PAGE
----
When Hip-Hop and Politics Collide

By

Published August 01, 2008

| FoxNews.com

Ever since Ice-T launched this rap music craze with his hit song, "The Message," I've been a dedicated fan of the lively genre. So it pains me to see the depths Ludacris has sunk in order to rehabilitate his increasingly irrelevant celebrity.

But here's the real issue: How do you come down on this guy without sounding like an old man waving a cane at a bus? That's the challenge everyone — not just the candidates — faces whenever pop culture vomits something that makes everyone feel gross.

That "feel gross" moment occurs when Ludacris raps, "McCain don't belong in any chair unless he's paralyzed." Because we live in a world where hipness trumps all, most critics end up sounding like the E! network writer Gina Serpe, who labeled the song "well-meaning." I wonder what she would consider mean-spirited.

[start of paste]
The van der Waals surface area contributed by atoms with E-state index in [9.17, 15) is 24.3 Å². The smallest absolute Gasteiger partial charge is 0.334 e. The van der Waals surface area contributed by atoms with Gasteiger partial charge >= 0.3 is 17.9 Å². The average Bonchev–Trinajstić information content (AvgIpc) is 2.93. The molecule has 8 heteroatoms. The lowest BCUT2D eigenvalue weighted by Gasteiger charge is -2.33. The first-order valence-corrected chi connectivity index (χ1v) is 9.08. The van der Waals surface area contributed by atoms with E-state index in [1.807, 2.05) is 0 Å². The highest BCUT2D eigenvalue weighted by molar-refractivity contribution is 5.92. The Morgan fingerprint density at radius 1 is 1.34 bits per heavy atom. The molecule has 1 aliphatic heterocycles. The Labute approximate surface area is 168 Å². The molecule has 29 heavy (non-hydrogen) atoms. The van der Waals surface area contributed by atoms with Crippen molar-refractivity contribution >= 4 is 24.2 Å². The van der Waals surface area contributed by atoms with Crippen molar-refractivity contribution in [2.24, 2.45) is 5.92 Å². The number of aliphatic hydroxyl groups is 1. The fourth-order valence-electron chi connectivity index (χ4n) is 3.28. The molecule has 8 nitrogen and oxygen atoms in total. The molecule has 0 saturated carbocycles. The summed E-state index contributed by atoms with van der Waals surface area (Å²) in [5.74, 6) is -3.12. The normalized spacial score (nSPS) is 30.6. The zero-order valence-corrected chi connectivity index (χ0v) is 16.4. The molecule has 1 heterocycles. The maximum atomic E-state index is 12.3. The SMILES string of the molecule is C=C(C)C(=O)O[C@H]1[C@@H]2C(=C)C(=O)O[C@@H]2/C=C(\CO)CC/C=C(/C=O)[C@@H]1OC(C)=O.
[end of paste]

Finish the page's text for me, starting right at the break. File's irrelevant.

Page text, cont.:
Oh wait, I know.

Let's state the obvious: If it was a white, pro-McCain rapper and the paralysis joke was directed at Obama, the world would have imploded. But that sort of thing never happens, mainly because there's no such thing as a white, pro-McCain rapper and conservatives rarely wish ill-will on their political adversaries. That's because, to them, good and evil is more important than left and right.

On the progressive side, though, it's this simple: If you don't agree with me, then you're evil and you should die. This happens so regularly, that it has turned me into a broken record, pointing out all the examples of bloggers gleefully chirping over croaking right-wingers. Crap, I'm even getting tired of me.

Anyway, I'd probably wish these losers some sort of physical calamity, but instead I'll just return to my study and listen to my hip hop. I just purchased something by this fellow Tupac Shakur. I think he's really going places!

And if you disagree with me, then you sir are worse than Hitler!

Greg Gutfeld hosts "Red Eye with Greg Gutfeld" weekdays at 3 a.m. ET. Send your comments to: redeye@foxnews.com

URL

http://www.foxnews.com/story/2008/08/01/when-hip-hop-and-politics-collide